It enters your house on the various pretexts of charity, literature, art, or applications for employment. It is to be seen at photographers’, in places where ladies show themselves in tights, in reading rooms and libraries, and in bars. It is familiar with every subtlety and knows the use of every kind of mask. It reveals itself slowly and does not give itself away till the ground has been made secure and the right moments has come.

The triumph of this form of prostitution is assured at the beginning of this century, when secret and selfish pleasure, the love of comfort, the search for poignant and abnormal pleasures are so much in favour with the blasé beings of our generation. The ordinary prostitute has no attraction for that section of the public which hates to vulgarize its pleasures by indulging in debauchery too flagrant or too commonplace. They want something possessing character and originality. An orgy to suit their fancy must be scented, subtle, and graceful; their gallantries must be veiled and dissimulated under the outward appearance of correctness and propriety. To such people clandestine prostitution offers just the right flavour of perversity, for it provides just every sort of feminine corruption.

Let us attempt a summary sketch of the various ingenious disguises, tricks, feints, and pretences to which the clandestine prostitute of Paris resorts, whether the scene of her operation be the streets or other public places, a shop, a theatre, a hotel, or a house of rendezvous.

Out of doors, clandestine prostitution is rampant. Many do not see it even when it is at their elbows, for one’s power of observation must be sharpened by long residence in Paris and by an innate curiosity in these matters before one can be certain, so deceptive are the appearances which this culpable trade assumes. The rake of long standing, the impenitent libertine, the corsair of the pavement – all those who love the streets of Paris for the sake of the women they meet there, the amateurs of fresh faces and alluring curves, are never deceived, for daily exercise in the chase keeps every sense alert. They divine everywhere the discreet invitation, the mere insinuation of an advance, and it is rarely indeed that they are mistaken.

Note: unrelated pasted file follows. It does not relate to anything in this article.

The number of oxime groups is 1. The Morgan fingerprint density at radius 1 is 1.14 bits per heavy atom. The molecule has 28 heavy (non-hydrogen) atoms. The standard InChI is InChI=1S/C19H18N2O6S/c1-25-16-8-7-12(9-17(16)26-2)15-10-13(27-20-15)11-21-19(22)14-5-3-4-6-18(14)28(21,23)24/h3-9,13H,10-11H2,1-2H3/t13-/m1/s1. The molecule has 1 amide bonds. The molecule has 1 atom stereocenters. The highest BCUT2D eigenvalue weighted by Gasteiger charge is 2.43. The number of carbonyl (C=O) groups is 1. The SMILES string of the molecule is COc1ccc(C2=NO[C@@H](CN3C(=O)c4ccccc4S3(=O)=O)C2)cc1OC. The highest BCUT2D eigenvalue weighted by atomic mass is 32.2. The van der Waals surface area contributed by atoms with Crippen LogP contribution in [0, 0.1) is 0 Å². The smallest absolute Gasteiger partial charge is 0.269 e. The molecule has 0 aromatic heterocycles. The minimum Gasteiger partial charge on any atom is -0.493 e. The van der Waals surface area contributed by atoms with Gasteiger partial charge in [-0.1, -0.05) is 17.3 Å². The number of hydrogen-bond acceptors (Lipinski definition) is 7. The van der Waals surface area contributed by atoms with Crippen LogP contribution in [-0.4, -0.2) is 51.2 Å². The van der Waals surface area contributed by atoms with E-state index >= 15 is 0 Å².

“Believe me,” said one of them to us, “that out of a hundred young women whom you will meet unchaperoned in the course of a stroll along the boulevards you may be certain that, however respectable they look, more than a third are adventuresses. I’m not speaking of obvious harlots. I take merely those whose bearing is modest, whose manner is virtuous, and whose composure is all but middle-class.”

“Come,” he continued, “let us observe. You see that young girl tripping along with a roll of music under her arm. You think she is an artist, or perhaps some young lady who has been having a music lesson. Follow her for a little, using the approved method and taking care not to frighten so wary a bird. Accost her at the psychological moment in some passage, square or blind alley towards which the sly minx will have led you on. A hospitable room will soon receive you, and you will not be long in discovering what are the lessons given and received by the subtle lady who looks as if she came from the Conservatoire.

“Again, look at that pretty creature in deep mourning. How elegant she is and shapely in her black gown. Her pale charming face is delightfully framed by the crape of her English widow’s cap, and the air of sadness on those features which were surely meant for dimpling smiles inspires the spectator with sincere sentiments of pity. Hasten, then, to console her. Your sympathy will not go unrewarded. Follow on the track of the bereaved. She belongs to the department which ‘does mournings’ for a special class of client.